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Guest Message by DevFuse

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Could this kill DVD's & Blu-ray?


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27 replies to this topic

#21 OFFLINE   4HiMarks

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Posted 13 November 2009 - 10:35 AM

I think you misinterpreted me. IMHO the days of physical media of any type are numbered. You won't have to worry about scratching a disk, or having a multi-terabyte drive, when every movie ever made is available online, streaming directly to any playback device you choose, anywhere you want, instantaneously, for pennies per showing.

It might not happen tomorrow, but I would be very surprised if it had not yet happened 20 years from now.
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#22 OFFLINE   rudeney

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Posted 13 November 2009 - 11:16 AM

streaming directly to any playback device you choose, anywhere you want, instantaneously, for pennies per showing.


I wouldn't count on that, unless you are counting in hundreds. This is really no different than the PPV models we have now, and they are already $5+.

#23 OFFLINE   hdtvfan0001

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Posted 13 November 2009 - 12:04 PM

It might not happen tomorrow, but I would be very surprised if it had not yet happened 20 years from now.

No worries....I'll either be dead or drinking dinner through a straw by then. :D
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#24 OFFLINE   4HiMarks

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Posted 13 November 2009 - 02:01 PM

I wouldn't count on that, unless you are counting in hundreds. This is really no different than the PPV models we have now, and they are already $5+.


Note that I am talking about 2009 pennies. How much do you think today's $5 movie rentals would be in 1990 dollars?

And I'm also speaking of bandwidth. How much would it have cost 20 years ago to get 15-20mbps download speeds? Heck, even 10 years ago. Twenty years from now, we will all probably have gigabit (or higher) fiber to the home. Look at the speeds they have right now in Korea and Japan.

How much does an average long distance phone call cost today, compared to 20 years ago? Can't be measured, it's so small.

Now consider storage. A 1 TB drive was unbelievably large and expensive just a few years ago. I can remember when hard drives dropped below $1000 per GB. Now you can get 4-8 GB flash drives free as promotional items, or under $20 if you need to buy one. In 20 years, you'll be carrying around petabyte thumb drives. The content providers will have even more capacity. The marginal cost of the space for a single movie will be negligible. Do you worry about the price of the wood taken up by a single book in a bookshelf?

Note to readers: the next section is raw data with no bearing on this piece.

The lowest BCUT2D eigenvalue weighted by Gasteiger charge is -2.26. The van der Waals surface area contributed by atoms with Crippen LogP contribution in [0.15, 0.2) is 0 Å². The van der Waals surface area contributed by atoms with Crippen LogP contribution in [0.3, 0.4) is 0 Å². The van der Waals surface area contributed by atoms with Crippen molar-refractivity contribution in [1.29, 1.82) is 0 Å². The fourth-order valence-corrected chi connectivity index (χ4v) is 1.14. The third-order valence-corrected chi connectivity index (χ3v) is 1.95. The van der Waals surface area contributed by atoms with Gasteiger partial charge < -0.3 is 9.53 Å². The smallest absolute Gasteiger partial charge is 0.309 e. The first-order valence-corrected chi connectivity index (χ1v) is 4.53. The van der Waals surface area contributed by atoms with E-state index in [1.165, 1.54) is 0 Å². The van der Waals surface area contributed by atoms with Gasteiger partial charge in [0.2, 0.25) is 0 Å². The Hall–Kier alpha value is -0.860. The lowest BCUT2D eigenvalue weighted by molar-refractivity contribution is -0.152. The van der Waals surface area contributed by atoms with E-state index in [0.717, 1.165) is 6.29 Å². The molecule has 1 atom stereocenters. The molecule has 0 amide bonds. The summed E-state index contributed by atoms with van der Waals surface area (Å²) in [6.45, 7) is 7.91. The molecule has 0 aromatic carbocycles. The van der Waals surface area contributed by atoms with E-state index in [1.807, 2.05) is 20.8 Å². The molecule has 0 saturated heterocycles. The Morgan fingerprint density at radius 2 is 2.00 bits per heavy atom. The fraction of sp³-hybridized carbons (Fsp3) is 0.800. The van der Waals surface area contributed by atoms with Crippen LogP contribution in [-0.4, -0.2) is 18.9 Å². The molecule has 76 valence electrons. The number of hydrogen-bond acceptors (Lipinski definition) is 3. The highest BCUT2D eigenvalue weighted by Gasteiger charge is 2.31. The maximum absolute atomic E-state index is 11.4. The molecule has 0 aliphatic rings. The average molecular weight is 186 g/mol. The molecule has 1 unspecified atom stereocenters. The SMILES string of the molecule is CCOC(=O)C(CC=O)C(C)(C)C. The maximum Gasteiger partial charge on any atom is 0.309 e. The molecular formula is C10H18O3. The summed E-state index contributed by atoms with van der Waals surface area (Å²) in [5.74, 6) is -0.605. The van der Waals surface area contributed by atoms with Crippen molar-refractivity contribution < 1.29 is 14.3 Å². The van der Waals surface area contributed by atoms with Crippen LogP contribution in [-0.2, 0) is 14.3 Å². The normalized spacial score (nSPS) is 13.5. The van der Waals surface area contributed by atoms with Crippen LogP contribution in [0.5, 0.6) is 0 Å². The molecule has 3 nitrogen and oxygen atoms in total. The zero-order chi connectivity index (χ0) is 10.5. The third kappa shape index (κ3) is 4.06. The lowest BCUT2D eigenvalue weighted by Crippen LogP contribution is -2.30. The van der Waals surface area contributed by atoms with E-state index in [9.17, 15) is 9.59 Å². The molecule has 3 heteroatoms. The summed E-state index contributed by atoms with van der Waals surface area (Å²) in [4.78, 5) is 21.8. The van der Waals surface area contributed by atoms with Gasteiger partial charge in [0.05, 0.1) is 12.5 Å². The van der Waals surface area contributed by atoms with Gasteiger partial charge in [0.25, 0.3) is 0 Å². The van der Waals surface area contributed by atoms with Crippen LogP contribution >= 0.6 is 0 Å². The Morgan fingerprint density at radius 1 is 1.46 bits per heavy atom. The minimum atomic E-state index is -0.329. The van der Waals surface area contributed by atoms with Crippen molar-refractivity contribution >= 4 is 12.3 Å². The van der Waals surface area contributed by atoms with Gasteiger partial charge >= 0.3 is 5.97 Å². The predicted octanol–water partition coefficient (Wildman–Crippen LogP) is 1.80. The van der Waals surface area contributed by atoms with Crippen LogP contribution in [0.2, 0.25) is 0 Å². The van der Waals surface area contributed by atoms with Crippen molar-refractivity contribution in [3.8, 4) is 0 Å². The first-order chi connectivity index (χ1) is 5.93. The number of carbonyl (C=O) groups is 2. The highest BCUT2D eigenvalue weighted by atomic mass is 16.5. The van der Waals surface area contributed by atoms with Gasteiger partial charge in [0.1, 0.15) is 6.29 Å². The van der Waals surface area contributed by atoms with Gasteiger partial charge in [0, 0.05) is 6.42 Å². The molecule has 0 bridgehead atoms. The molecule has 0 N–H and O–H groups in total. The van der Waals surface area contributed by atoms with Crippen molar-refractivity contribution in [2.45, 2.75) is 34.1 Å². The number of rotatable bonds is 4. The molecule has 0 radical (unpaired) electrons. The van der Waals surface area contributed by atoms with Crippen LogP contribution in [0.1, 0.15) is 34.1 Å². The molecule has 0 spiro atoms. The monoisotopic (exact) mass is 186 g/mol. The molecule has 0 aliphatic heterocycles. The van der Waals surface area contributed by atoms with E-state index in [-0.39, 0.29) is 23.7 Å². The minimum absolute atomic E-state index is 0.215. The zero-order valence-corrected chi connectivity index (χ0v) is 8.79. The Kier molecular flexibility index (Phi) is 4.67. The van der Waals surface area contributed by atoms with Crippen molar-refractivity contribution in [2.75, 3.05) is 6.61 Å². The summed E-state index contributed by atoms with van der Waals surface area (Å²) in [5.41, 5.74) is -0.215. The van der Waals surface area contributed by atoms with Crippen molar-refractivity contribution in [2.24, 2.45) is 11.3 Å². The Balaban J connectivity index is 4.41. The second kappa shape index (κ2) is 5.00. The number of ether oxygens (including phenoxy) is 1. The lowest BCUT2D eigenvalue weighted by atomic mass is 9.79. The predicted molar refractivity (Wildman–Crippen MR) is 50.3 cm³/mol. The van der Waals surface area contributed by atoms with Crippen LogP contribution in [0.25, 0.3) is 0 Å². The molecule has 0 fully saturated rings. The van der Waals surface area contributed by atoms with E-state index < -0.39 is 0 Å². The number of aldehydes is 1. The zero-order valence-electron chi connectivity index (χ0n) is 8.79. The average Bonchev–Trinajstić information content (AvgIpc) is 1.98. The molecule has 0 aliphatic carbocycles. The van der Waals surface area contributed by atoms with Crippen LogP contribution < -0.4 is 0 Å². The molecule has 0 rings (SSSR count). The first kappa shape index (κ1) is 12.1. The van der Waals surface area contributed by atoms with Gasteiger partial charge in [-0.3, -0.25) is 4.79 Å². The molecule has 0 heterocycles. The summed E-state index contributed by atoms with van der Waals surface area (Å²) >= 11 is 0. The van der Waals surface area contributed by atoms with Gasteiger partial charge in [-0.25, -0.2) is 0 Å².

Consider Netflix. I don't subscribe, but if I did, and I really wanted to work it, how many movies could I stream in a month? 30? 60? more? I think they would come out to a lot less than $5 each. Redbox charges $1/movie, and Blockbuster is going bankrupt charging close to $5. HBO and other premium channels cost only pennies per film. PPV is the most expensive option out there, and the price of that is coming down too.
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#25 OFFLINE   Stewart Vernon

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Posted 13 November 2009 - 04:19 PM

In your streaming-only model... I can't watch a movie if the internet is down. Also, if power is out and I have a home generator I could watch a DVD but I couldn't watch something from the internet.

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#26 OFFLINE   rudeney

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Posted 13 November 2009 - 07:26 PM

Note that I am talking about 2009 pennies. How much do you think today's $5 movie rentals would be in 1990 dollars?


Well, according to http://www.dollartim...s/inflation.htm, about $2.10. And as I recall, back when I was renting VHS movies, they were $2-$3 each. ;)

#27 OFFLINE   robbiecc

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Posted 26 December 2009 - 09:49 PM

My 1st computer was a Co-Co II and programs were either typed in, on carteges, or a 'data' cassette. Processor was an 8086 and 8K of ram, and the internet-when it finally started was 300 baud. That was maybe 20-25 yrs ago. I took my coco from 8 to 100k ram for more than a 500 gig HD cost now-not adjusting for inflation and $100 was a lot more back then. I've seen alot of these technologies start and where they are today and I wouldn't even hazzard a guess where it will be in 5-10 yrs. I rem a 7 channel tv market in chicago area and stations going off the air at nite-now we have hundreds of channels and they fill the dead time with info mercials(think the off air was better)
Point is, there is no telling what has yet to be invented , improved or perfected, and cost wise I rem cd writers(computer) were over $1000, now you can get a decient lightscribe for under $40. The only thing i would bet on is it will be smaller, faster and cheaper.

#28 OFFLINE   Luck255

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Posted 31 December 2009 - 09:25 PM

Is it just me or does it seem like putting a movie on an SD card and taking it home would turn into just obscene piracy? It takes only a few minutes to start downloading practically any new movie at a poor quality. I can't imagine why movie studios would just give you a perfect digital copy of their work and hope the honor system works out so you buy the movie again in 48 hours.




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